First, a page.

* The authors whose work I have enjoyed over the years, from Louisa May Alcott’s “Little Women” to Carolyn Keene’s Nancy Drew mysteries when I was young girl to the early works of romantic suspense authors Mary Higgins Clark and Joy Fielding that I enjoyed in my twenties and thirties to more recent favorites, such as Alice Hoffman and Sue Monk Kidd.

* Libraries and librarians, book stores and book discussion groups, who all keep the love of books and reading alive and makes sure there is always a potential audience for the stories writers write.

* For my blog followers, thank you for reading my posts, sharing comments and showing your support.

Most important, I am grateful that I have the talent (or gift, as some writers suggest) for writing and the desire to use it in personal and professional ways. In fact, I think I enjoy the world of books, reading and writing more now than I ever have.

As you spend Thanksgiving with family and friends, remember it’s a time for bonding over shared experiences and swapping stories. And as you share old family legends and tales for the umpteenth time, don’t forget to create new ones to share next year.

Happy Thanksgiving!

Seven Questions to Ask Yourself Before Starting a Writing Practice

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Some months ago, I attended a writing workshop on a Saturday morning sponsored by a local writers group. Over one of the breaks, I chatted with the man next to me, an attorney who had recently married. I asked him what kind of writing he did. His answer? “I don’t have time to write. I have a busy law practice and I just got married,” he said rather sheepishly.

It wasn’t until later that I realized the inconsistency of his remark. He claimed not to have time for writing, yet managed to find time from his supposed busy schedule to attend a three-hour writing workshop on a Saturday morning. What’s wrong with that picture?

For many of us, it is far easier to think about, read about and talk about writing than to actually sit down and write. We’d much rather make excuses about why we don’t write than to examine the reasons why we don’t.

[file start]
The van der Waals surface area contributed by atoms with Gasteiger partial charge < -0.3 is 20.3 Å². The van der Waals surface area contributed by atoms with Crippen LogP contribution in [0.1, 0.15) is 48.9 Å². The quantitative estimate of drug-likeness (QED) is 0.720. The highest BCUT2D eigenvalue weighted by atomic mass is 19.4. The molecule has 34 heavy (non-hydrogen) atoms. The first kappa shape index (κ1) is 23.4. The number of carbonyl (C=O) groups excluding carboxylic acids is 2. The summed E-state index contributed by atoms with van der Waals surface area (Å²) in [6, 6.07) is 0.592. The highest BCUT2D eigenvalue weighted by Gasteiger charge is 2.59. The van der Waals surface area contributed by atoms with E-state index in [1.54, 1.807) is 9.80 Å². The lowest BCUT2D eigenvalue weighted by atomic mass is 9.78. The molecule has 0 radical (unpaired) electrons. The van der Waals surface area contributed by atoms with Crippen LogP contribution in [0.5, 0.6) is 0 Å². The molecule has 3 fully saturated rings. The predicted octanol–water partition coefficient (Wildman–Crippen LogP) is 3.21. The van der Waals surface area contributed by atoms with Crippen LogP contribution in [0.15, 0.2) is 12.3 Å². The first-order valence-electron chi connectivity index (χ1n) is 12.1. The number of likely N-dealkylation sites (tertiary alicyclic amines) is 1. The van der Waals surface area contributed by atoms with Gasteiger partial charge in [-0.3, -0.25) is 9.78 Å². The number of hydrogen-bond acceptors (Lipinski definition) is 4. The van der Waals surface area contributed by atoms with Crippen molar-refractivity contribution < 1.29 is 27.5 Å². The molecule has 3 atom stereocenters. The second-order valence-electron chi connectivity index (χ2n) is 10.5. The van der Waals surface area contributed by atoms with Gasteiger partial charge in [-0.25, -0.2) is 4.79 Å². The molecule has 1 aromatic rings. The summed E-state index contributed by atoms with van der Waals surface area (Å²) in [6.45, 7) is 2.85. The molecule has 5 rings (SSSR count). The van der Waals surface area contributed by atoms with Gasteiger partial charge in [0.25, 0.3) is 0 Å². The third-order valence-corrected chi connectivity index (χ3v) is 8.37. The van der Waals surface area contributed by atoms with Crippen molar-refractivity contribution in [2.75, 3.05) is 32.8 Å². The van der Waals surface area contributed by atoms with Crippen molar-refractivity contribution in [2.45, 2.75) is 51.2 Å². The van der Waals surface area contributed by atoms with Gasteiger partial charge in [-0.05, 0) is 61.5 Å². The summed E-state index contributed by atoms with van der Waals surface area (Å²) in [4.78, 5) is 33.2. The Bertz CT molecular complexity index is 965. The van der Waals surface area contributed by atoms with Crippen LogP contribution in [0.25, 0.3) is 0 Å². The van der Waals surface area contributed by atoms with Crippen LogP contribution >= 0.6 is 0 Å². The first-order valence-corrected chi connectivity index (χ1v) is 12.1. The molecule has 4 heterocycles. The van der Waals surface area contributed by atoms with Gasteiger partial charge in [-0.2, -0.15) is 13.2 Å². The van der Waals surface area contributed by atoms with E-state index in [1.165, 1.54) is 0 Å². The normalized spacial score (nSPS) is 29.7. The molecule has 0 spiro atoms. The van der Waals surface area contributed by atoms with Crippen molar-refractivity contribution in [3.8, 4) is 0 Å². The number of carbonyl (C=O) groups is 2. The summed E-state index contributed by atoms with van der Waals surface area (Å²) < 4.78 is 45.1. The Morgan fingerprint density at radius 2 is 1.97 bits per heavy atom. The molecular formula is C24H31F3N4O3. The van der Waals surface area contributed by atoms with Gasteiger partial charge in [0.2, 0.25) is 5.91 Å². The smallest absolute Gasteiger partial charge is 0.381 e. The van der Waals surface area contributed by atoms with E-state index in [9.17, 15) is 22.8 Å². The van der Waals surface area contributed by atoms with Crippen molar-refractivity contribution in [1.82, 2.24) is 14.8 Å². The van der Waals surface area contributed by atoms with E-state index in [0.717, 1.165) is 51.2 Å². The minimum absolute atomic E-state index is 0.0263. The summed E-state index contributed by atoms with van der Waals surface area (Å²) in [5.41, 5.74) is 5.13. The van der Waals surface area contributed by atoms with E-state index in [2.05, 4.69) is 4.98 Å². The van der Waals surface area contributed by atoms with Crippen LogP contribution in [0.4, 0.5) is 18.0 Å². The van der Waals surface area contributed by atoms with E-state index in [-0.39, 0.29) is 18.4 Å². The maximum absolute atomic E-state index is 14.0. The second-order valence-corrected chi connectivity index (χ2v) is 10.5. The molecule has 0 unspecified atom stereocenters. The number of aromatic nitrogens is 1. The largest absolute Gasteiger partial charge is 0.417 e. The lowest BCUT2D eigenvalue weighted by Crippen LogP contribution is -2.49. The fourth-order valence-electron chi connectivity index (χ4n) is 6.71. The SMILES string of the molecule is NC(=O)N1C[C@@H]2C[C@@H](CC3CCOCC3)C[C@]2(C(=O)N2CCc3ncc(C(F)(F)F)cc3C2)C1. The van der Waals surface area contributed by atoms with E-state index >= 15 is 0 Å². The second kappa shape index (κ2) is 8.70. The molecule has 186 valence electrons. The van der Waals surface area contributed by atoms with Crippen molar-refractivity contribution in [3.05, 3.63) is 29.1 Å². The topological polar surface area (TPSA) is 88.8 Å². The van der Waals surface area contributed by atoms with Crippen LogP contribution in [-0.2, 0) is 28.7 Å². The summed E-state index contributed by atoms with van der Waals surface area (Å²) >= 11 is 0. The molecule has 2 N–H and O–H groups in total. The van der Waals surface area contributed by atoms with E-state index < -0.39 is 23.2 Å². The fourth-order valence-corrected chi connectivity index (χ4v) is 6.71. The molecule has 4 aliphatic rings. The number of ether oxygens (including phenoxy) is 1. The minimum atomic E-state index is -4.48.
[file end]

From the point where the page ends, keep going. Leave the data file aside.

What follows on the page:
A writing practice, as I define it, is a regular, consistent routine of putting pen or pencil to paper (though some people prefer to use a computer). The amount of time devoted to the practice differs from person to person. But whether you spend two hours a day or fifteen minutes a day, the key is consistency. A little bit of writing every day slowly and gradually builds up your practice. And the more you practice, the more comfortable and confident you will feel about your writing. The more you practice, the more progress you will see which gives you more momentum and motivation to keep writing.

Not everyone is mentally or emotionally prepared to begin a writing practice, however. They may have questions about starting a writing practice – lots of them. And they may have self-doubts and fears, either about the writing practice itself or about their own abilities as a writer. As a former colleague once told me years ago, “Fear and self-doubt will kill every opportunity that comes your way.”

So before you embark on this writing journey, ask yourself the following questions. The answers will help you to ‘get real’ about your writing practice.

1. Why do you want to begin a writing practice? Why is a writing practice important to you at this point in your life? Answering this question determines how strong a desire you have to write. If you’re still unsure of your response, answer this question: On a scale of 1 to 10 (1 being not important at all and 10 being very important), how important is writing to you?

2. What do you want to achieve with your writing? To eventually get published? To pass along family lore and legends? Or just have fun?

3. What does your writing practice look like to you? What notions, if any, do you have about how much time you should spend on your writing, or where you write? Many of you may have preconceived ideas about what your writing life looks like – about how much time you should spend each day or how many words you should write, what your office space looks like, etc. However, the reality often looks different from the fantasy.

4. What obstacles, excuses or conditions hold you back from starting and maintaining a writing practice? For most people, time management is an issue. Let’s face it, we all lead busy lives. But some people are more willing to adjust their schedules so they have more time to write. Remember, it’s not about having the time to write, but about making the time to write. Those with the greatest desire to write will make the time to write.

Suspense author Mary Higgins Clark was a widow living in New York with five children to support. She had to work to support her family, so she got a job writing radio scripts. Still her desire to write was so strong that she made time in her busy schedule to write her first novel. For two hours every morning from 5 a.m. to 7 a.m., she set her typewriter on the kitchen table and wrote. Clark could easily have made excuses for not writing. She didn’t, and she went on to a very successful career.

5. Do you have a dedicated space for writing? If coffee shops are your thing, more power to you. Or like me, do you prefer quieter places, like the library, so you can think, plan and create?

6. Do you have a support system? Are there people in your life who not only provide encouragement and input about your writing, but also respect the time and space you need for writing?